Yes, sRGB is the best color space.
Yes, sending all those megapixels to those various devices is probably a waste. How much of a waste will depend on the software of the device. The problem with sending all those pixels is that the software will need to resize the photo(s) down to show them, which will reduce their quality due to the resizing software not doing any sharpening of the image after resizing it (which is always required for best results after resizing up or down).
Your best bet is to have LR resize the images down to what the devices will use as LR will apply the needed sharpening (as long as you turn it on).
The resolution field is meaningless; you can set it to whatever.
You will likely benefit from more than one preset.
1. Yes to sRGB
2. You haven't stated how many megapixels you are using. 16:9 is a ratio. If you crop just the top or bottom of an image to fit the ratio it will look fine on an iPhone 5/6 while there may be black bars on other devices.
The more important factor is the actual number of pixels you need on the longest edge. As an example the iPhone 5 has 1136pixels by 640pixels. Thats a 16:9 RATIO. Having more pixels at the same ratio serves no benefit.
Depending on the devices you want to see the images on i would pick either the largest dimension and resize the images to that. If there is a significant difference to the next device (eg. 4k tv to iPad) I would create two separate export presets and name the files accordingly.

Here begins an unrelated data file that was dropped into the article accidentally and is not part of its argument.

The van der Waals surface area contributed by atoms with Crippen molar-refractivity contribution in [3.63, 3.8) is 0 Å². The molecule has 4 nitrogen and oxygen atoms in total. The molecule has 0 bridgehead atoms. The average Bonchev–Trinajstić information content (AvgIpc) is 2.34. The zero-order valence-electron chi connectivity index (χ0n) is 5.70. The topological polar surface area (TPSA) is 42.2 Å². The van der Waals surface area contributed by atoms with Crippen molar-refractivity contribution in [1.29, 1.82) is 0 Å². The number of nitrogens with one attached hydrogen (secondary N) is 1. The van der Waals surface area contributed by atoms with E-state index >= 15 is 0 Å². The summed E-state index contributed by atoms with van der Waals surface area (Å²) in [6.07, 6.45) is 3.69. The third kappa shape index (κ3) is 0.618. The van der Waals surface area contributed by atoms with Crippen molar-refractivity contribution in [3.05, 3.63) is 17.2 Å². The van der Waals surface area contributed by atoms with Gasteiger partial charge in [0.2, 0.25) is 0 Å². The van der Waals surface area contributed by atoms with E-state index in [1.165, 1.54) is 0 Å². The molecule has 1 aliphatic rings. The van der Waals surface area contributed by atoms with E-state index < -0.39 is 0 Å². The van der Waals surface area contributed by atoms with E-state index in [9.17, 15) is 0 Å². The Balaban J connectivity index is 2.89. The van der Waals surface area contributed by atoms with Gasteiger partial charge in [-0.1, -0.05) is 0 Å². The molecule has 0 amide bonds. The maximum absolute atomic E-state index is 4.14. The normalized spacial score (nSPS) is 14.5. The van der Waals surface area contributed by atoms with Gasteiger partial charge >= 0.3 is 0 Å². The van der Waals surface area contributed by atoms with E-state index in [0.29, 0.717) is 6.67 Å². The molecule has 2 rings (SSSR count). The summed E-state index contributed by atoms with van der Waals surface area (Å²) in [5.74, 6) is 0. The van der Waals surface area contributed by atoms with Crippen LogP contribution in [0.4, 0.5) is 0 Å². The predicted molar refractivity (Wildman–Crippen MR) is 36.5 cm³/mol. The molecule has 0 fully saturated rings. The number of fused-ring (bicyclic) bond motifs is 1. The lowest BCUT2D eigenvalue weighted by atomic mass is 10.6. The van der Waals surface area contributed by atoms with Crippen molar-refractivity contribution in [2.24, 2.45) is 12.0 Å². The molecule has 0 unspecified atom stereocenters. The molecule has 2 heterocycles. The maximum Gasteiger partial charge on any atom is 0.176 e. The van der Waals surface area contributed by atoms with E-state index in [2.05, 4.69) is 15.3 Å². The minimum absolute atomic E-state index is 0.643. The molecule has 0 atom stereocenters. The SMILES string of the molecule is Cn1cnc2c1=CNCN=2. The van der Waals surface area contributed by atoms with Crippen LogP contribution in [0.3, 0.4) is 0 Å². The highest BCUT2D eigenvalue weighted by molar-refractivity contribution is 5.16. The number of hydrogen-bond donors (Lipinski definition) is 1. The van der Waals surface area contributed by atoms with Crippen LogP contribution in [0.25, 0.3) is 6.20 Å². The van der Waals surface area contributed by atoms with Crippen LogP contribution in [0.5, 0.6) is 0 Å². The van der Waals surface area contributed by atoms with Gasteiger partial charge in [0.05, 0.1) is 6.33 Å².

As ManiacJoe suggests. Resolution has no bearing in this case.
When I am preparing images for display on my television I first crop them to 16:9 aspect ratio. Then I export them with the long edge set to 1920 pixels. Resolution setting has no bearing. The images always have displayed well.
I was always under the impression that monitors and display devices only have resolutions of 72 so anything above that is not displayed and unnecessary . At least this is what it use to be with web graphics. Is this not the case any more?
It hasnt been the case for a long time.
A pixel is a pixel. 2000 pixels will take 2000 pixels to display. the issue is that of the device. The native resolution of a 20in Apple Cinema Display is 1680x1040 so a 2000 pixel wide image will be too large for the display at 100%
By contrast the iMac 5K has 5120 x 2880 so the same 2000 pixel image would take less than half the screen.
The "per inch" resolution of 72 240 or 300 only relates to the inches on a sheet of paper, not a screen.
You can set the resolution to any number that you want. If 72 makes you feel comfortable, then do it. But it really doesn't make any difference. I have found that an image of 1920 x 1080 pixels fills the TV screen perfectly. And it doesn't matter what the resolution setting is. The image has the same number of pixels regardless of what the resolution setting is.